Wednesday, June 27, 2018


This is version three of the original poem, "To Be Eligible,"which I wrote and shared the other day. I've been following my instinct to take the poem apart in different ways. This version uses press on lettraset lettering in the center rift, the gap, the river of no that separates the body of the second version of the poem, "Don't Cry." The process of making this version was physical and angry -- pressing down the letters to see them adhere the paper, blacking out all the space around the other words, creating a void.


Friday, June 22, 2018

To be eligible

for the tarpaper dream,
the rubble of glassy mouths,
our silent, violent, majestic home:

Keep your eye
on the eye
that watches you.
Don’t cry.

To be eligible
for once upon a time
and a sky not on fire:

Here is a stone
for your throat.
Don’t cry.

To be eligible
for happily ever after,
a path free of bombs:

Here is a feather
to replace your heart.
Watch it drift.

To be eligible
for the Mother of Exiles,
the glow of welcome,
open arms:

Set forth in section 101a
we have a history
of turning away.

We’ve collected your sun,
your son, your daughters,
for those who tinker
with status best,
revel in the forlorn
perfection of files.

To be eligible
we number your guilt
for wanting better:

You get one call
to your child.
He answers
but sounds
Or the phone
on this land is your land,
this land is my land

just rings
and rings
and rings.

Monday, June 04, 2018

A friend who works in a nursing home told me how she’s noticed that with each new resident’s arrival, the environment changes. Their personalities affect the spirit of the place. It was such a great relief to hear this because I have lately not felt myself changing much of anything beyond gym clothes to daywear to costume to ratty pajamas.

We moved here three years ago. It doesn’t look like we’ll be moving anywhere else right away, so what we thought was a transition has turned into more of a holding pattern. I keep thinking about the phrase “bloom where you are planted” and feel most days like a dandelion in winter.

Our somewhat affordable rental allows for our cat, Steve. There is little that appeals to us about the house — the doors are so close together the doorknobs clack together and pinch a finger or hand (the worst geometry is that of greed), windows stick, everything is beige. There is a mysterious stain on the carpeting in the living room that disappears when I tend to it, and reappears after a month or so.

I fell in love with the tree in the backyard though, and the kids in the neighborhood play inventive and imaginative games outside a lot. We've made friends of the neighbors. It is much quieter than our city apartment was.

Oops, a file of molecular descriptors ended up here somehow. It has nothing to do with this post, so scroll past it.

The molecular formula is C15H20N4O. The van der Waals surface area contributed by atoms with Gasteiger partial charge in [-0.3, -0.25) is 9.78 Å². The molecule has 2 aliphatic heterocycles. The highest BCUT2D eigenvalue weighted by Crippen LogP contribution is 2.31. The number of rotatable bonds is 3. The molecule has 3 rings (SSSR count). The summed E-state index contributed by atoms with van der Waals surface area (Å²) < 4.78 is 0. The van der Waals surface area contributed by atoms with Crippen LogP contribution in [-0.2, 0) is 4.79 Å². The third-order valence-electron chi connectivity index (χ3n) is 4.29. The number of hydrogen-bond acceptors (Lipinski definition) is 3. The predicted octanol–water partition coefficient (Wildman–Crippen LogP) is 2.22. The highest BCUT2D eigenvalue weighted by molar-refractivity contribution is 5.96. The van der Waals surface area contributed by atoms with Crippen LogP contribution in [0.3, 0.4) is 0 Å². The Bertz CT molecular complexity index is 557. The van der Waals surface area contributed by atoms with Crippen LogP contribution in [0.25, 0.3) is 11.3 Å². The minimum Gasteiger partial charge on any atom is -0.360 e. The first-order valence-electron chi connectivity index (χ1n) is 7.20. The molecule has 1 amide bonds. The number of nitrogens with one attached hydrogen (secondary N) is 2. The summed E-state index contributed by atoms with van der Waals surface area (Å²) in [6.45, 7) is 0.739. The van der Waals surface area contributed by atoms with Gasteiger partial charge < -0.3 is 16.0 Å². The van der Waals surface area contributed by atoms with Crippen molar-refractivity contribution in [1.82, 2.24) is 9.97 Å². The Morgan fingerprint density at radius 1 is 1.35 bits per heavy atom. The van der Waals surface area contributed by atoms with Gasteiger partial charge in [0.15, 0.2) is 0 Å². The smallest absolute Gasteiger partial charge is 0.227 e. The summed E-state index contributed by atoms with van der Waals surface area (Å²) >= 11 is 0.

Over the course of the past three years, my husband’s trees are filling up the backyard with their green and sudden fruiting, the front garden waves a slow hello in daisies, cosmos, and perennials, and the children ring our doorbell to ask if I can play too, or at least loan them a hula hoop. I’ve nicknamed the pony across the street “Lone Pone.” Last fall I turned our garage into a black box theatre so I’d have a space to create in, and also to share.

Last night we held the inaugural event in the garage space we call “The Little Theatre of the House of the Car.” Steve anticipated the arrival of guests by sitting himself arrowed toward the front door. Friends, neighbors, and family arrived in ones and twos. We ate in the living room, scrunched onto the sofa and what seating was left after I plundered all the chairs for the garage theatre. A few of us stretched out onto the floor.

During performances, which included comedy, dance, poetry, music, and personal narrative, Steve changed the environment with his sassy stride, sliding into the theatre to drink from unmonitored glasses, and rub against legs. Witnessing everyone’s sharing, whether it was movement or song, or spoken word, hearing the space filled with laughter and the exhaled ahs after some poems, I felt wealthy.

I realized that what has felt like inaction has really just been very slow progress, just doing things “one step at a time,” rather than taking gigantic, bold leaps. To make the garage a theatre I sewed curtains (there was first some experimentation with rope and binder clips), organized props and hoops and found space for tools and the lawnmower, and found area rugs to delineate seating and stage areas. It took time. It was worth it.

Setting: A mild summer night in a cul-de-sac dropped into a patchwork of farmland. An audience sits on a driveway and lawn facing a garage. Music begins, and the garage door rises to reveal an empty theatre, a place where anything can happen. A work in progress. Two characters enter. The change is quiet, but obvious.